Campus: CSU Northridge -- December 8, 2005
CSUN Program Paves the Way for 21st Century Scientists
When assistant biology professor Virginia Vandergon began teaching at Cal State
Northridge six years ago, she noticed a kind of unease among many of the aspiring teachers
in her science classes.
"Their attitude about science just wasn't positive. It wasn't negative, either; it was just
that they were a little leery of it," she said.
A geneticist who has taught at the high school and community college levels, Vandergon felt
she had to do something about that. Research has shown that teachers who are insecure about
subject matter impart that insecurity--or negativity--to their young students.
Vandergon said she is worried about the "science literacy" of the nation's schoolchildren.
She cites a recent National Center for Education Statistics (NCES) report that placed
California students' average science test scores among the lowest in the nation and tracked
a national decline in scores for high school seniors.
A National Academy of Sciences report reveals that 93 percent of public school students in
grades five through eight learn physical science--often for as little as 16 minutes per
day--from teachers who have no college majors or certification in the subject.
To tackle the problem, Vandergon worked with Maureen Rubin of CSUN's Center for Community
Service-Learning to develop a program called "Tomorrow's Scientists," now in its fifth year.
"My research showed that many elementary schoolteachers teach science when they feel they
know something about science, when they feel comfortable with the topic," Vandergon said.
"I also wanted to dispel the myth that science is boring and can't be any fun."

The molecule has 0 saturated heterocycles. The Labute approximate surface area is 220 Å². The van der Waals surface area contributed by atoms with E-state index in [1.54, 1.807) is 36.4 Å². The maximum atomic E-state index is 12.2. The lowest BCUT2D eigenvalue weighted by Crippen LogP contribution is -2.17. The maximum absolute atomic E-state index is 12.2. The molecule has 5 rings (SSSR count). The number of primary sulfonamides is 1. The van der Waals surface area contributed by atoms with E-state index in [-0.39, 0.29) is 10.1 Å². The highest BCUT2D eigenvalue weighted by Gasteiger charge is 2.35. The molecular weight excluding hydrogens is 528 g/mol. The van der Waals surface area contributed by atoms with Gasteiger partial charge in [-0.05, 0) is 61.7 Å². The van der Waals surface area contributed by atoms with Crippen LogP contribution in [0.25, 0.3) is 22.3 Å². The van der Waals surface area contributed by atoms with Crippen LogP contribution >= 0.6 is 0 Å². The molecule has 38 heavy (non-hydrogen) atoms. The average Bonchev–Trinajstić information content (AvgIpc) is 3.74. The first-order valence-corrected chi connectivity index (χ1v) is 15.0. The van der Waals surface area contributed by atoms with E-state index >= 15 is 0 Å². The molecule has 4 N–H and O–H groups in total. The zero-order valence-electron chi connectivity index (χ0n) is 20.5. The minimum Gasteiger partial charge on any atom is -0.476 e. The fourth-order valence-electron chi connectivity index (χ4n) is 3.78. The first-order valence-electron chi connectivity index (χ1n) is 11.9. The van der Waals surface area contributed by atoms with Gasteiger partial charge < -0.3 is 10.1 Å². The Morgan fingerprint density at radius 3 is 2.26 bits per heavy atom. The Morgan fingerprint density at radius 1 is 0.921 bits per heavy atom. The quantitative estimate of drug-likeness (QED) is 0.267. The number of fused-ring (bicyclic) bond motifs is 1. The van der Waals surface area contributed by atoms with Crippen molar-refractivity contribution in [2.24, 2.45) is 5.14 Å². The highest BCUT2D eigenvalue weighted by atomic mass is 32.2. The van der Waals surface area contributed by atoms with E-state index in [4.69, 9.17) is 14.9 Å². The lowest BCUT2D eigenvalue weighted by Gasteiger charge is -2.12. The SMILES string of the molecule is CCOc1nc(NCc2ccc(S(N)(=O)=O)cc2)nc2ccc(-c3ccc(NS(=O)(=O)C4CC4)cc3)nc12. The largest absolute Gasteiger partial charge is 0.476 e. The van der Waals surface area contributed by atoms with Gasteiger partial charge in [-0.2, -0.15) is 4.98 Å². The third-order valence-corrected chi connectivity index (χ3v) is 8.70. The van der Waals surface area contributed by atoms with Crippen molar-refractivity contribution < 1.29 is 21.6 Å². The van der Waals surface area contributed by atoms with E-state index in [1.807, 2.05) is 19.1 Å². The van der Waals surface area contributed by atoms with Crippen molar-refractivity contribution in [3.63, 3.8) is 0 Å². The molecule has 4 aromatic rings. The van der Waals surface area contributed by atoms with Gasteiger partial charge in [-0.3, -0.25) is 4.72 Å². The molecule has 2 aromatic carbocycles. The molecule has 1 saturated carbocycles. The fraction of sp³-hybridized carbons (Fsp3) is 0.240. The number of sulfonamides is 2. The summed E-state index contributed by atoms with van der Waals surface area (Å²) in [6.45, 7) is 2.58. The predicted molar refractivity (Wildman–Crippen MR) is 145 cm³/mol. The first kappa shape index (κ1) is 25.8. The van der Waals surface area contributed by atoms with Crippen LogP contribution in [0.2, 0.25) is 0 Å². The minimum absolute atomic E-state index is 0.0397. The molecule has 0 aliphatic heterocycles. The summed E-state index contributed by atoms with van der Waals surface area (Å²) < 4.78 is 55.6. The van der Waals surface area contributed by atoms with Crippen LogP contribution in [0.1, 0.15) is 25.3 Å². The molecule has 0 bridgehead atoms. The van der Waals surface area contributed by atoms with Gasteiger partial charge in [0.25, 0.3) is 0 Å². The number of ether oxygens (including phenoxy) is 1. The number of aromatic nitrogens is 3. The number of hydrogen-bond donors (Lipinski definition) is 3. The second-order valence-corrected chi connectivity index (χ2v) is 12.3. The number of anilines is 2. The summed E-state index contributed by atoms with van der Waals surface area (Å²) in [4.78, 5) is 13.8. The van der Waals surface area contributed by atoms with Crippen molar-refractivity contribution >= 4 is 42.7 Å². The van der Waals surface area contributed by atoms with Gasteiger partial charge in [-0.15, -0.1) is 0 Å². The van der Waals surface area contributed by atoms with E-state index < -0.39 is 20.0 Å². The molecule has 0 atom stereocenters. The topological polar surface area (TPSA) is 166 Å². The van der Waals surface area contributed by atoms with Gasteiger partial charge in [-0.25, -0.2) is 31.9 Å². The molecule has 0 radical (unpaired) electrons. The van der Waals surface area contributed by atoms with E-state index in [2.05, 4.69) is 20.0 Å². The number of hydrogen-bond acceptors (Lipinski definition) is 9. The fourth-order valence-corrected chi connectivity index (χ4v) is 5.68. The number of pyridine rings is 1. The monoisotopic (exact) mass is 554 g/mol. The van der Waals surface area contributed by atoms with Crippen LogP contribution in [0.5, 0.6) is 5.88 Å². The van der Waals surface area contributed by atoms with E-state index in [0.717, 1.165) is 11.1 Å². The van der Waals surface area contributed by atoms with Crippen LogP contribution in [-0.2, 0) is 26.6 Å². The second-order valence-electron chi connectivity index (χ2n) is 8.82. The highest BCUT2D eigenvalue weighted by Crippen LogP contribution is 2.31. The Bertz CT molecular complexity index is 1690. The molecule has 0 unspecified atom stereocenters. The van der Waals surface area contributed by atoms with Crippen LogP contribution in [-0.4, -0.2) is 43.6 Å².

Teachers need to feel secure in the content of the subject matter, Vandergon said.
"Essentially, that would help us improve their confidence and competence levels."
Joining Vandergon on the project are Rubin, Elementary Education Department chair David
Krestchner, geological sciences professor Gerry Simila, geological sciences assistant
professor Elizabeth Nagy Shadman, biology lecturer Michael Franklin and the staff of CSUN's
Service Learning unit.
Through the years, that team has helped bring to the university as many as 48 San Fernando
Valley middle school students at a time--many from underrepresented groups--twice a week for
two hours of intensive, innovative science education classes during CSUN's fall and spring
sessions. "We've only been rained out once in the five years of the program," Vandergon said.
The sessions are conducted entirely by CSUN teaching credential students--there are 24 in
this year's program--enrolled in Biological Concepts, Vandergon's general biology course
specifically geared to liberal studies students on track to earn their Integrated Teacher
Education Program (ITEP) multi-subject teaching credentials.
"The ITEP students don't merely assist," Vandergon said. "They run the show. They design and
implement science lessons from materials they've gathered at the library or on the Internet,
and they construct their lesson plans in synch with California state science standards."
Vandergon chose to work with middle school students--this year from the Van Nuys, Sutter
and Patrick Henry middle schools--because students who originally had an interest in science
tend to lose that interest in middle school. Many of her middle schoolers benefit from early
exposure to a university campus, she said, and the program gives them an important opportunity
to learn science from young teachers who are well-grounded and enthusiastic. "Many have
parents who can't afford to send them to a science camp," she said.
Funded this year by Learning Centered University grants from the Office of the Provost and
earlier by Eisenhower grants, "Tomorrow's Scientists" has been a greater success than even
Vandergon expected. Preliminary data reveals very good performances by Biology Concepts
students in department-wide assessments.
"Students have indicated they have learned a great deal about how to prepare content-rich
yet fun and engaging pedagogy in science," she said. "Significantly, they say they will
make a concentrated effort to integrate science into their curricula."
Contact: Carmen Ramos Chandler, (818) 677-2130,